The ‘Flock at Sea’ – Birding in the Southern Ocean

Birdlife South Africa (BLSA) certainly pulled off a major coup with the 2017 Flock at Sea. Around 1950 lucky birders took part in what must have been the most spectacular birding event ever held in the Southern African region. We had four nights at sea and three full days of birding, ending this morning when we returned to Cape Town and docked at 7:00 am.

Our approximate route

Our vessel was the MSC ‘Sinfonia’ and, because there were sufficient birders on board, BLSA had control over where we went.  This enabled us to seek out ocean eddies and up-welling currents (not that we always found them) and, thereby, find good concentrations of foraging seabirds.  For me it was really exciting as I managed to see a total of 25 seabirds, 12 of which were lifers!  The bird of the cruise was undoubtedly the Light-mantled Albatross, previously only seen by 2 birders in the region!  This trip enabled hundreds to see it and my only regret is that I did not get a photo of this very rare bird.

Apart from the birds, the trip provided an opportunity to renew old friendships and make new ones, as well as enjoy the chance to get off land and see something of the Southern Ocean.  We had winds of up to 75 kph with quite heavy chop, but luckily the swells were not too heavy.  Birding was not easy as the birds seldom came within 100 metres of the ship and many had to be identified at greater distances, but there were many experts on board.  They readily shared there knowledge and guided those of us not so well-versed in seabird identification.

In addition to spending time on deck with binoculars and cameras on hand, there were also many talks on birds, the most enthralling of which were the two presentations by the world’s great seabird expert, Peter Harrison.  His passion for albatrosses brought tears to the eyes of many who were present.  It certainly was a memorable event and a vast improvement on the first Flock at Sea which took place in 2013.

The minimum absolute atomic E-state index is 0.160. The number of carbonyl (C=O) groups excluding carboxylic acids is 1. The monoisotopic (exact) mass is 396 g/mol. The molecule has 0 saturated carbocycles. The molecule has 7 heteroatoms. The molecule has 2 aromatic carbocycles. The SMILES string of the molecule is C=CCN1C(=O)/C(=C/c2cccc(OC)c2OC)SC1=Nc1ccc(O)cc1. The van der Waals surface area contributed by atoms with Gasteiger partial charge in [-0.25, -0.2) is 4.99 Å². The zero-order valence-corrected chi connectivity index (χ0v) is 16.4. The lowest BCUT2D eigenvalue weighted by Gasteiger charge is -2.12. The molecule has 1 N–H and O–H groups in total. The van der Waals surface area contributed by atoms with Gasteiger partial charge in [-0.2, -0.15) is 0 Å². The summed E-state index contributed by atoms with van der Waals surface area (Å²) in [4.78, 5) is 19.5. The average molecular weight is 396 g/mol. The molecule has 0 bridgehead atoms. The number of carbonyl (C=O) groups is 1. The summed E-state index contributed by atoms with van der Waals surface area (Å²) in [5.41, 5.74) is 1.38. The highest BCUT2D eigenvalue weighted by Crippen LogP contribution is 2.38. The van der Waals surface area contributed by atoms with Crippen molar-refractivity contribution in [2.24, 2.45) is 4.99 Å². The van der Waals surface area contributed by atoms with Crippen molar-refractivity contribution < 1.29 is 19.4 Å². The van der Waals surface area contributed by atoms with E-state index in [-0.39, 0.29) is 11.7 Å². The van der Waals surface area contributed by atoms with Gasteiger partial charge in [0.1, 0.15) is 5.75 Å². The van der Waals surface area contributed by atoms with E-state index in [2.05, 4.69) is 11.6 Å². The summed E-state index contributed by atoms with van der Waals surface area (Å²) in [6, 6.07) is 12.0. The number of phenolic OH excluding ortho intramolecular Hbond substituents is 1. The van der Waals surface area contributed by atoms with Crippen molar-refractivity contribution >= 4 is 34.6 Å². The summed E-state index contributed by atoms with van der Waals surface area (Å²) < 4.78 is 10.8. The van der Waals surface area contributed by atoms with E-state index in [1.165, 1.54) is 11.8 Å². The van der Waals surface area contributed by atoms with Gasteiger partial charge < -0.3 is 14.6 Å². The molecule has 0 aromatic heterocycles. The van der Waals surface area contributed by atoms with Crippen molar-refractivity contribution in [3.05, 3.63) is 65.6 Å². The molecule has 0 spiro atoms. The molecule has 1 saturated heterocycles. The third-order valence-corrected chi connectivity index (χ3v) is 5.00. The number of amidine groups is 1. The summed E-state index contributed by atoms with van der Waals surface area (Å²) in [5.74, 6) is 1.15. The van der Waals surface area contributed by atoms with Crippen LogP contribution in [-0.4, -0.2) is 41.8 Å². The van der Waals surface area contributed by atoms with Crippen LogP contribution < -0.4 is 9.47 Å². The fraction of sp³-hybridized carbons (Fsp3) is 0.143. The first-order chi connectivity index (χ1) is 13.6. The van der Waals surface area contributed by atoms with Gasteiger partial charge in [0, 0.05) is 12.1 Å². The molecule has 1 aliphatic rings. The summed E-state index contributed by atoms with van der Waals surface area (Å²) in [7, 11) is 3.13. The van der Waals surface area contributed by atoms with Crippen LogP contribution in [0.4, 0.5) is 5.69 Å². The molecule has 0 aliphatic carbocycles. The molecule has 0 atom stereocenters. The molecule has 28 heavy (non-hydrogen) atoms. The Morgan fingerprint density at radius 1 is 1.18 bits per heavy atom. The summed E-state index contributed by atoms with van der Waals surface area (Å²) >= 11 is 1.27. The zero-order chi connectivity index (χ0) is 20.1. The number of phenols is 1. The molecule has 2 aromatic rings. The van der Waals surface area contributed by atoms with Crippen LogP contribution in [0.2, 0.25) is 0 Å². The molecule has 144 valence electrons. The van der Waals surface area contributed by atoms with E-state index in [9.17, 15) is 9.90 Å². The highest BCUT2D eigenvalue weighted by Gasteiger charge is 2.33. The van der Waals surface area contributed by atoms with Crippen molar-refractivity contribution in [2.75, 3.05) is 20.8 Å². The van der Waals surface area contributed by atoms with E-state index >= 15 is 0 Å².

A Walk in Fernkloof

Beautiful weather prevailed for our walk in Fernkloof this morning.  We were led by Piet, who took eight of us on a 2 hour hike.  When it was over. he invited us to join him and Martha for a cup of coffee at Savannah to celebrate Martha’s birthday.  It was the perfect ending to a perfect walk!


Yesterday we met at the beautiful Jonkershoek Valley for a hike up the valley. Being Easter Saturday there were many people out enjoying the day, despite the strong south-easterly wind that was funneling down the valley. We stopped in the stream bed for a snack and Gillian surprised us with some really tasty snacks for lunch – five star stuff!! – before returning to our cars and setting off to Atlantic Beach.

Dragon’s Back Walk

Piet led the walk up Dragon’s Back on Wednesday.  Regrettably, it was poorly attended with only 4 members present.  The weather was perfect for walking, marred only by some mist when they reached the top.  Hopefully we will be able to do this walk again when more people are available.


Zuma Must Fall!

Taking part in the local demonstrations against Zuma in Hermanus this morning was an exciting experience.  Rain notwithstanding, hundreds of concerned citizens turned out to protest against Zuma and his cronies and it was satisfying to be part of the movement. Let’s hope that the corrupt so-and-so takes heed.  He is no longer relevant and, as one placard suggested, “There is a better cabinet at Snuffels!”  (Snuffels is a local second-hand furniture shop.)

A small part of the crowd

Dot’s Dash 2017

Our annual walk up Dot’s Dash in the Kogelberg did not disappoint.  The weather was very favourable and cool, although there was a stiff westerly breeze blowing.  Only eight Hurriers pitched up, but they all enjoyed the day.  We walked 8.6 km and climbed to a height of 412 metres.

The flowers were very good, however, a recent fire meant that much of our walk was through burnt fynbos.  A storm around two weeks ago had caused major flooding and there were areas where there was evidence of very swollen streams causing considerable damage to the mountainside.  In the burnt areas the post-fire plants were showing well and we can look forward to a good crop of Orchids come November.